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On Monday, Elon Musk made his most clear threat yet to walk away from his purchase of Twitter (TWTR), accusing the social media business of breaking the merger agreement by refusing to provide data on spam and bogus accounts that he had asked for.
In a letter to Vijaya Gadde, Musk accused Twitter of “actively fighting and undermining his information rights,” as stipulated in the arrangement.
In a strongly worded letter, Musk’s attorney describes the situation as a clear material breach of Twitter’s obligations under the merger agreement. Accordingly, Mr. Musk reserves all rights arising from it, including the right not to complete the transaction and the right to terminate the merger agreement.
Musk has asked that Twitter provide over information about its testing procedures to back up its claims that bots and fake accounts make for fewer than 5% of the platform’s active user base, a figure it has stated in boilerplate public reports for years. Musk has also suggested that he conduct his own independent analysis based on Twitter data.
Twitter’s stock dropped 5% in early trade on Monday. Even before the recent news, Twitter shares traded considerably below Musk’s $54.20 per share acquisition offer, signaling investor uncertainty about the deal’s success.
Parag Agrawal, Twitter’s CEO, has defended the company’s long-standing spam metric. In a statement released Monday, Twitter’s CEO reaffirmed the company’s commitment to sharing information cooperatively to complete the deal according to the merger agreement’s conditions.
“Closing the deal and enforcing the merger agreement at the agreed price and parameters,” the business added.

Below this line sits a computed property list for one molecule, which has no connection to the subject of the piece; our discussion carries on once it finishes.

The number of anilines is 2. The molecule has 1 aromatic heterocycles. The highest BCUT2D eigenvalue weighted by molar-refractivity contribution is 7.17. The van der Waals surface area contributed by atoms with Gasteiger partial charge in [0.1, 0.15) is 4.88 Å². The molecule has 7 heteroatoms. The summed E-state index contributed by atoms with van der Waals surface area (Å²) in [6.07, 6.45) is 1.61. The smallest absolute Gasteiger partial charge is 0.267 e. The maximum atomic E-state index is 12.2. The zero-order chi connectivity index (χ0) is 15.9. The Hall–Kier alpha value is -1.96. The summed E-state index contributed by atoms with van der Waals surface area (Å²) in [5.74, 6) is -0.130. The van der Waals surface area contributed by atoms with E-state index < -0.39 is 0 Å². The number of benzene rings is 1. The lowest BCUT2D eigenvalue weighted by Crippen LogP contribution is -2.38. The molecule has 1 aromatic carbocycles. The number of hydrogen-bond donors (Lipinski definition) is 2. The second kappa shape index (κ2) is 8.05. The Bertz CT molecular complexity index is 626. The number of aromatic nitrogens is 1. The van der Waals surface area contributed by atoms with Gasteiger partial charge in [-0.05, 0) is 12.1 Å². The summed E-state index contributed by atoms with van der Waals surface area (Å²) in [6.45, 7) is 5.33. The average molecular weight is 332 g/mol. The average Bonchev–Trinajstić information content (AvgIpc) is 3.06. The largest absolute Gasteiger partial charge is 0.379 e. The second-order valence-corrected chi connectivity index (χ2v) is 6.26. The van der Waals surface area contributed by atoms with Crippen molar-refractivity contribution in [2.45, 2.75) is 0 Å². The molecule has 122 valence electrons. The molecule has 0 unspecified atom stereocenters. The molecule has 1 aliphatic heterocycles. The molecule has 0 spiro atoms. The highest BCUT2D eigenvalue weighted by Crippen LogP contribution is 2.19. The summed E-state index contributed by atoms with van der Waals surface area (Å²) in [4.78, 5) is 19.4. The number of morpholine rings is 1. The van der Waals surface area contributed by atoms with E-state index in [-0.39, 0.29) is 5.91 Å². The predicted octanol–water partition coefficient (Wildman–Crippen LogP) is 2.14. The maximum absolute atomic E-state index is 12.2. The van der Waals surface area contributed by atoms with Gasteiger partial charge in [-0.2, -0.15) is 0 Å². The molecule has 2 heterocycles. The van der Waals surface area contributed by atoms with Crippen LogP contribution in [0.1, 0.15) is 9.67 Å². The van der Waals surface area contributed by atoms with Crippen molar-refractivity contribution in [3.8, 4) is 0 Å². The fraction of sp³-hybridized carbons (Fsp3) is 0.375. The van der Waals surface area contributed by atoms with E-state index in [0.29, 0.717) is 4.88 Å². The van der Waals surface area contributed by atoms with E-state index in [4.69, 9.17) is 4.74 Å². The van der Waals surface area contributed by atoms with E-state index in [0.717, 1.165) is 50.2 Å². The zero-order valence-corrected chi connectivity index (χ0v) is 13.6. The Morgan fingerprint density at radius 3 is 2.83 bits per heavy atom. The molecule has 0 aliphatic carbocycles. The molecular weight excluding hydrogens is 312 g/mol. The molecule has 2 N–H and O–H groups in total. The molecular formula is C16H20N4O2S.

Musk claims that the true number of spam accounts is likely to be significantly higher, possibly as high as 90%. Therefore, according to Musk, the acquisition “cannot proceed forward” until the company offers “evidence” of its spam statistic.
Some Wall Street experts believe the resistance is a case of buyer’s remorse and an attempt by Musk to coerce Twitter into lowering its $44 billion purchase price. In addition, there have been concerns about Musk’s ability to fund the transaction from the beginning. Social media stocks have also taken a knock in recent weeks, Amid broader market worries.
According to the letter, Musk said Twitter is “withholding the requested data out of concern about what Mr. Musk’s own examination of that data will reveal.”
He also said Twitter attempted to limit access to the information by narrowly reading the merger agreement, claiming that making the information available would fall outside the scope of Twitter’s contractual obligations. However, the letter claimed that even if Twitter’s criteria are restricted, it is still obligated to provide the information.
Musk renounced a due diligence clause early in the negotiation. According to a separate securities filing by Twitter, a clause that may have made it simpler for him to get out; without it, Musk could face a steeper climb and the possibility of a lawsuit.
Musk has made spam bots on Twitter a primary issue in his agreement to buy Twitter. Yet, even as he has praised Twitter as critical to “the future of civilization,” he has promised to fight them or “die trying.”